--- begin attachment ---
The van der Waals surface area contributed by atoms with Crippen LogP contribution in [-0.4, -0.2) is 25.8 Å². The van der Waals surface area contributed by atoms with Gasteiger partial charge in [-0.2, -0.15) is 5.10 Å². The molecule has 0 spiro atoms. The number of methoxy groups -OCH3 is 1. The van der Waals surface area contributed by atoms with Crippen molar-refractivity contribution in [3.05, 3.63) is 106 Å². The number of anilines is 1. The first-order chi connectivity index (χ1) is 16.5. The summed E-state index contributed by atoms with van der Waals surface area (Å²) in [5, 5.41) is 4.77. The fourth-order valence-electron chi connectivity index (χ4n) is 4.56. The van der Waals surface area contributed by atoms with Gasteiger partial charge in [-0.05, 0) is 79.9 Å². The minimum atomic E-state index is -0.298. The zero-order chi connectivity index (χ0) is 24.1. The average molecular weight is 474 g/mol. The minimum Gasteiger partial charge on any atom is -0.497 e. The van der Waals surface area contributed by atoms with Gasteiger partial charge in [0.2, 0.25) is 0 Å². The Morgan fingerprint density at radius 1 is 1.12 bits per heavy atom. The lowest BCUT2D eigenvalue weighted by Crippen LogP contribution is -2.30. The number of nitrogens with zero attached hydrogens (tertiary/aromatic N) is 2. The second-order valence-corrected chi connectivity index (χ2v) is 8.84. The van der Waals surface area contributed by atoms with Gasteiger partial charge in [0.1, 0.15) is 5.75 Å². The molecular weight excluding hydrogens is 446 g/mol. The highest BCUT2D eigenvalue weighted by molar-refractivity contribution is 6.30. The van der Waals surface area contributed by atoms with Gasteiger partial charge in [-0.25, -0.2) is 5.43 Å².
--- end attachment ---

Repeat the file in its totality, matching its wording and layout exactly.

The van der Waals surface area contributed by atoms with Crippen LogP contribution in [-0.4, -0.2) is 25.8 Å². The van der Waals surface area contributed by atoms with Gasteiger partial charge in [-0.2, -0.15) is 5.10 Å². The molecule has 0 spiro atoms. The number of methoxy groups -OCH3 is 1. The van der Waals surface area contributed by atoms with Crippen molar-refractivity contribution in [3.05, 3.63) is 106 Å². The number of anilines is 1. The first-order chi connectivity index (χ1) is 16.5. The summed E-state index contributed by atoms with van der Waals surface area (Å²) in [5, 5.41) is 4.77. The fourth-order valence-electron chi connectivity index (χ4n) is 4.56. The van der Waals surface area contributed by atoms with Gasteiger partial charge in [-0.05, 0) is 79.9 Å². The minimum atomic E-state index is -0.298. The zero-order chi connectivity index (χ0) is 24.1. The average molecular weight is 474 g/mol. The minimum Gasteiger partial charge on any atom is -0.497 e. The van der Waals surface area contributed by atoms with Gasteiger partial charge in [0.2, 0.25) is 0 Å². The Morgan fingerprint density at radius 1 is 1.12 bits per heavy atom. The lowest BCUT2D eigenvalue weighted by Crippen LogP contribution is -2.30. The number of nitrogens with zero attached hydrogens (tertiary/aromatic N) is 2. The second-order valence-corrected chi connectivity index (χ2v) is 8.84. The van der Waals surface area contributed by atoms with Gasteiger partial charge in [0.1, 0.15) is 5.75 Å². The molecular weight excluding hydrogens is 446 g/mol. The highest BCUT2D eigenvalue weighted by molar-refractivity contribution is 6.30. The van der Waals surface area contributed by atoms with Gasteiger partial charge in [-0.25, -0.2) is 5.43 Å².